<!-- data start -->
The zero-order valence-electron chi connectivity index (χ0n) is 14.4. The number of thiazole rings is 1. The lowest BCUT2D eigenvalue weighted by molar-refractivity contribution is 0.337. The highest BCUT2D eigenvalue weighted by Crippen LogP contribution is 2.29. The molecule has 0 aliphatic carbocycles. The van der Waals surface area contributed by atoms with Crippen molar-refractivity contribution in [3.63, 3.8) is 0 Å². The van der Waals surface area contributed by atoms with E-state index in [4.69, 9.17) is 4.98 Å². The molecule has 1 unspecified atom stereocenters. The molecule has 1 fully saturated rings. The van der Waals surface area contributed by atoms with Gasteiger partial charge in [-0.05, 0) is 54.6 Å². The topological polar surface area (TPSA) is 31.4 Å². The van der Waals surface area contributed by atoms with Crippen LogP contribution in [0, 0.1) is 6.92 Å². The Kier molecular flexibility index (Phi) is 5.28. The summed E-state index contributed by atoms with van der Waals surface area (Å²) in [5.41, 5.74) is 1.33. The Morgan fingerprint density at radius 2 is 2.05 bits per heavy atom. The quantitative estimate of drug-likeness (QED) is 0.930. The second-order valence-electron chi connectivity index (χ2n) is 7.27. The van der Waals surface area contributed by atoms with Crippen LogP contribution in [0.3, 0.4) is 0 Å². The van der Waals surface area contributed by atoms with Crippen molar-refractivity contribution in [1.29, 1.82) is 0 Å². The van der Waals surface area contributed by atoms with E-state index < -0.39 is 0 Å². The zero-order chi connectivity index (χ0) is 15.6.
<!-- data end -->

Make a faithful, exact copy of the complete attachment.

The zero-order valence-electron chi connectivity index (χ0n) is 14.4. The number of thiazole rings is 1. The lowest BCUT2D eigenvalue weighted by molar-refractivity contribution is 0.337. The highest BCUT2D eigenvalue weighted by Crippen LogP contribution is 2.29. The molecule has 0 aliphatic carbocycles. The van der Waals surface area contributed by atoms with Crippen molar-refractivity contribution in [3.63, 3.8) is 0 Å². The van der Waals surface area contributed by atoms with E-state index in [4.69, 9.17) is 4.98 Å². The molecule has 1 unspecified atom stereocenters. The molecule has 1 fully saturated rings. The van der Waals surface area contributed by atoms with Gasteiger partial charge in [-0.05, 0) is 54.6 Å². The topological polar surface area (TPSA) is 31.4 Å². The van der Waals surface area contributed by atoms with Crippen LogP contribution in [0, 0.1) is 6.92 Å². The Kier molecular flexibility index (Phi) is 5.28. The summed E-state index contributed by atoms with van der Waals surface area (Å²) in [5.41, 5.74) is 1.33. The Morgan fingerprint density at radius 2 is 2.05 bits per heavy atom. The quantitative estimate of drug-likeness (QED) is 0.930. The second-order valence-electron chi connectivity index (χ2n) is 7.27. The van der Waals surface area contributed by atoms with Crippen LogP contribution in [0.3, 0.4) is 0 Å². The van der Waals surface area contributed by atoms with Crippen molar-refractivity contribution in [1.29, 1.82) is 0 Å². The van der Waals surface area contributed by atoms with E-state index < -0.39 is 0 Å². The zero-order chi connectivity index (χ0) is 15.6.